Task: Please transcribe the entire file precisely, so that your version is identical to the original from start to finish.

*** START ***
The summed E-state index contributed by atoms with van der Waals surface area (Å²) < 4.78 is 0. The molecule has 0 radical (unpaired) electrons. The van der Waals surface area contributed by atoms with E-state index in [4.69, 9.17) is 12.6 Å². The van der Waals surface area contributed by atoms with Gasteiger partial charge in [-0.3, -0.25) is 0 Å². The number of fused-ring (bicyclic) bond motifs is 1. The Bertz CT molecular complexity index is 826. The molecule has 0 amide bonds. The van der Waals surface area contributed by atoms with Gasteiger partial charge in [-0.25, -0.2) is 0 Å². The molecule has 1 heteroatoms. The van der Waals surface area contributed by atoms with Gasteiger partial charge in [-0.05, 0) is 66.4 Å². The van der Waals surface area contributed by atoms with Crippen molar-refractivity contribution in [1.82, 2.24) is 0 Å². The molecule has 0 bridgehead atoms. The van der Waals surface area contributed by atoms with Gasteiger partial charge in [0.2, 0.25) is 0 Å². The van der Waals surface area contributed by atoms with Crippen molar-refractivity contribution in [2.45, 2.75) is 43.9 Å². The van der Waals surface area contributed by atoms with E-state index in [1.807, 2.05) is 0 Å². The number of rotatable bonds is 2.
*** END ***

The summed E-state index contributed by atoms with van der Waals surface area (Å²) < 4.78 is 0. The molecule has 0 radical (unpaired) electrons. The van der Waals surface area contributed by atoms with E-state index in [4.69, 9.17) is 12.6 Å². The van der Waals surface area contributed by atoms with Gasteiger partial charge in [-0.3, -0.25) is 0 Å². The number of fused-ring (bicyclic) bond motifs is 1. The Bertz CT molecular complexity index is 826. The molecule has 0 amide bonds. The van der Waals surface area contributed by atoms with Gasteiger partial charge in [-0.25, -0.2) is 0 Å². The molecule has 1 heteroatoms. The van der Waals surface area contributed by atoms with Gasteiger partial charge in [-0.05, 0) is 66.4 Å². The van der Waals surface area contributed by atoms with Crippen molar-refractivity contribution in [1.82, 2.24) is 0 Å². The molecule has 0 bridgehead atoms. The van der Waals surface area contributed by atoms with Gasteiger partial charge in [0.2, 0.25) is 0 Å². The van der Waals surface area contributed by atoms with Crippen molar-refractivity contribution in [2.45, 2.75) is 43.9 Å². The van der Waals surface area contributed by atoms with E-state index in [1.807, 2.05) is 0 Å². The number of rotatable bonds is 2.